I could really use some help on this issue. I am a feminist, and pride myself on being open-minded and trying to keep my insecurities in check. I have been with my boyfriend for years, and we have lived together for 2. Within the past few months I have been looking at his computer and seeing that he watches pornography. While I do try to understand why, I cannot help but feel hurt. It brings up issues I have with my own body and makes me feel bad and inadequate. While I am trying to come to grips with this, I have found out that his friend is getting married and they are going on a trip. I know they will be going to strip clubs, and this is making me crazy. He is not the type of guy who would cheat on me or that would probably really enjoy this, but then again I didn't think he was the type to watch porn. I feel like I have become more paranoid knowing about this porn-viewing and now I am not able to see clearly this situation. My main question is, if he gets a lap dance, this is considered cheating, right? It seems like this male tradition that for some reason is okay, and it's just this free pass. Should I talk to him about it? Do I have a right to be upset? I feel so anxious and like I'm losing my grip with him and with my own feminism. Please help me.

Spotlight on Scarleteen: Mary C.

If you're a regular reader of the Scarleteen blog, then you're probably already familiar with her fierce, fantastic, and, yes, frisky blog entries: Mary C. a.k.a. Mary Lingwall may be a relatively new arrival at Scarleteen, but she's already made quite a splash with some strong stories. Not afraid to push the envelope, Mary's posts are a mixture of fresh personal narrative, social commentary, and academic comparative that is tasty and easy to swallow-- just what the empowered sex-positive educator ordered!

In her first piece, "From Closeted to Comfortable", we accompany her on her journey from the closet as a reluctant masturbator to her dorm bathroom where she unabashedly washes her dildos while holding court with friends. However, that post is not just fun to read but even manages to connect the assiduous with the intense. Mary asserts that she can, indeed, feel comfortable with her whole self, sexual or not. She credits resources like Scarleteen for "reminding me that my sex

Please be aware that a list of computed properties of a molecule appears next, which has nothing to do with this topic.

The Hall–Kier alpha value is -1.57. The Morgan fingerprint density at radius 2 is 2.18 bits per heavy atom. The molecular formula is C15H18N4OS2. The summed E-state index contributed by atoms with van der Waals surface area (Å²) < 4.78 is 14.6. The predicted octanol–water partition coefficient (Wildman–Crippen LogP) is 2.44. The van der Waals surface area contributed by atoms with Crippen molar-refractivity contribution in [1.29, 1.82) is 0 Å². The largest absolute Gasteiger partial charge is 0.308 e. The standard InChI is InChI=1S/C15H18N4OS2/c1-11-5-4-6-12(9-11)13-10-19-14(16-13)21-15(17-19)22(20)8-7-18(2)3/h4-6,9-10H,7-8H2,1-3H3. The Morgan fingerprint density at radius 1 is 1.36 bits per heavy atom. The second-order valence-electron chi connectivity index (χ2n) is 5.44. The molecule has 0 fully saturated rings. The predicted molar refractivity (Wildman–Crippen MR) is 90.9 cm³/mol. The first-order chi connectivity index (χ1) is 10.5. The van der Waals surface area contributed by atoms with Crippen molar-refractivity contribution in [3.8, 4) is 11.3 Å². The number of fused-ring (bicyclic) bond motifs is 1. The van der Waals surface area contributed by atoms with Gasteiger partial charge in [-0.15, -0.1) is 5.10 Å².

Read more...

Welcome to the 6th Feminist Carnival!

We're pleased to host the 6th edition (oops, make that the 8th!) of the newly reborn Feminist Carnival! In the spirit of rebirth, and in alignment with the readers and mission of Scarleteen, this round puts it's focus on young feminist bloggers and feminist issues particularly pertinent to younger women.

The F-Word & The Myth of the Invisible Young Feminist

Read more...

It's Smart to Chart

What's charting? It's a person taking and keeping notes about their menstrual and fertility cycles. Those notes may be as little information as what days you get your period, may have more information, like what kind of flow you had and what discharges you experienced that month, or have just about anything and everything you can think of that does or may have something to do with your fertility cycle: your basal temperatures (a vaginal temp you take daily with a thermometer made for that purpose), your libido, your sleep patterns, the whole works. What information you include depends on what you want to observe, and what your needs in charting are.

When you hear about people charting their periods or overall fertility cycles, it's usually either about trying to conceive or using natural family planning (NFP or FAM) as a primary method of birth control. Many of you are not trying to conceive, and for younger people, NFP isn't a sound sole or primary method for you either because your

Read more...

Sisters Are (or should be) Doin' It for Themselves.

I'm going to keep this short and sweet. (Well, short for me anyway.)

Why are so many of you kickass, take-charge gals leaving the buying, having and using of condoms only up to the men? I gotta tell you, it confounds my mind.

Read more...

Feminism and Facials

In the past few weeks, the topic of facials (the act of one partner ejaculating in another partner's face, most commonly seen by mainstream audiences in the context of heterosexual pornography wherein the female is ejaculated on as a form of submission and/or humiliation) has popped up in posts around the feminist and sex positive blogosopheres.

Discussing the sexual ethics of giving and receiving facials is nothing new. However, when Jessica Wakeman of TheFrisky.com mentioned facials in her article "10 Things Women Forget to Do During Sex", not only did her commenters roar in defiance of her pro-facial opinions, but noteworthy feminists took note as well, and the facial debate ignited in full.

The overwhelming consensus from Wakeman's commenters was that facials are offensive and that letting a man (Wakeman's column at TheFrisky.com is pretty heteronormative and her column was aimed at a facial situation in which a man would ejaculate on a woman's face) ejaculate on

Read more...

Please notify us of any inappropriate ads